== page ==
The idea that women are evolutionarily prepared to mother … is consistent with a long historical tradition of using essentialist discourse to predetermine and control women’s reproductive tasks and children’s rearing needs. Evolutionary and biological theories have been embedded in a history of misogynist discourse… Women’s “natural” function … is to reproduce and provide continual care for infants and young children. If the treatment of women differs from the treatment of men, such treatment could be justified in terms of its biological and evolutionary purposes. Essentialism, therefore, is problematic for women who have challenged the idea that motherhood defines them …

Natural mothering elides its misogynist origins by insisting that it has the imprimatur of science. Franzblau describes it as “ideology configured as science.” And it’s not particularly good science because it takes animals, particularly higher order mammals and primates, as a starting point for determining normative behavior for women. In doing so it assumes inequality, male dominance and female nurturance of infants. In other words, the only thing natural about natural mothering is the gender stereotyping.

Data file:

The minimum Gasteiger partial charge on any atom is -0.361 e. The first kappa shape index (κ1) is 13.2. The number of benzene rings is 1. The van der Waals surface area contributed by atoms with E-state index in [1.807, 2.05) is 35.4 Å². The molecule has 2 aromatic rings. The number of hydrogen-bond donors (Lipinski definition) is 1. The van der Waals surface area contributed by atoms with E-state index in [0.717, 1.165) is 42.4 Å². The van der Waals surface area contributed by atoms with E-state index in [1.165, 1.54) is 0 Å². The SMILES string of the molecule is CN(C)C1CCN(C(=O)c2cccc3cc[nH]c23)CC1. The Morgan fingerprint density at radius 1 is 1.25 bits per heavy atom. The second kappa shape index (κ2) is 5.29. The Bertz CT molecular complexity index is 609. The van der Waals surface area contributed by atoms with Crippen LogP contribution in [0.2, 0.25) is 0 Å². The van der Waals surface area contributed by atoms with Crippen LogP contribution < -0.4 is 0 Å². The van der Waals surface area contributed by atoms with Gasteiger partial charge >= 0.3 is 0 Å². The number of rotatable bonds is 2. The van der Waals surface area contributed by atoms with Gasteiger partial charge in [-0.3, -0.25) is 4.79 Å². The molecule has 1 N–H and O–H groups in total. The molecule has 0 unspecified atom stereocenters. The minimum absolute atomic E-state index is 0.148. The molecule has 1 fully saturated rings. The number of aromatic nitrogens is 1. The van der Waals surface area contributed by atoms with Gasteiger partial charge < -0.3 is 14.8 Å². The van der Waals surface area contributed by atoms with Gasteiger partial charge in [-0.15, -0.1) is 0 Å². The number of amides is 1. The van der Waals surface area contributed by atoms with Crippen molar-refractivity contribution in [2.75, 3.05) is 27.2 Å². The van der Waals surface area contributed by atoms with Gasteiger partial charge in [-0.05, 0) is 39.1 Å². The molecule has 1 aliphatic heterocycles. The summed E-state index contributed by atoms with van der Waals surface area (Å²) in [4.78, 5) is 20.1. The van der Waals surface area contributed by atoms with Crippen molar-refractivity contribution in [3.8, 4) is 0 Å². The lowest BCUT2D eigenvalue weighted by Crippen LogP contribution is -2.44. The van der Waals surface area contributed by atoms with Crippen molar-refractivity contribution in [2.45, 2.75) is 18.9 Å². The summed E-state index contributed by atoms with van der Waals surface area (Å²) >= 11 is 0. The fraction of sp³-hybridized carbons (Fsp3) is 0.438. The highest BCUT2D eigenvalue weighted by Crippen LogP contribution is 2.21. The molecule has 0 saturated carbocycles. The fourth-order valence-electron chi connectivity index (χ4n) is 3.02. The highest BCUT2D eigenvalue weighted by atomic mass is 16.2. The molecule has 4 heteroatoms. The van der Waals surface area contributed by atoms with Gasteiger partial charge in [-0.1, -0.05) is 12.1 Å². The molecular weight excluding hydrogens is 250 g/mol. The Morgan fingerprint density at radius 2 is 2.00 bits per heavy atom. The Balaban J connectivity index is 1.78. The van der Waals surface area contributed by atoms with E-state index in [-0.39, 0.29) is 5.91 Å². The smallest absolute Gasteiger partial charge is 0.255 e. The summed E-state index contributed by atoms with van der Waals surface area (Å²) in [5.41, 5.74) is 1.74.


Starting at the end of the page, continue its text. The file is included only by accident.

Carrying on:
The ideology of natural mothering conveniently intersects with societal and political efforts to marginalize women. This is not the first time that mothering has been romanticized. It also occurred in the Victorian era and the immediate aftermath of World War II. In both cases, structural issues (the Industrial Revolution, the return of men from the military) made it attractive to pressure women back into the home, reserving employment for men. This was justified by ignoring women’s needs in favor of restricting them to their biological functions.

However, the choice was never women’s. The needs of children as defined by various experts, and the fact that women were positioned as exclusively responsible for those needs were translated into the fixed properties of mothers and valorized, unproblematized, and essentialized.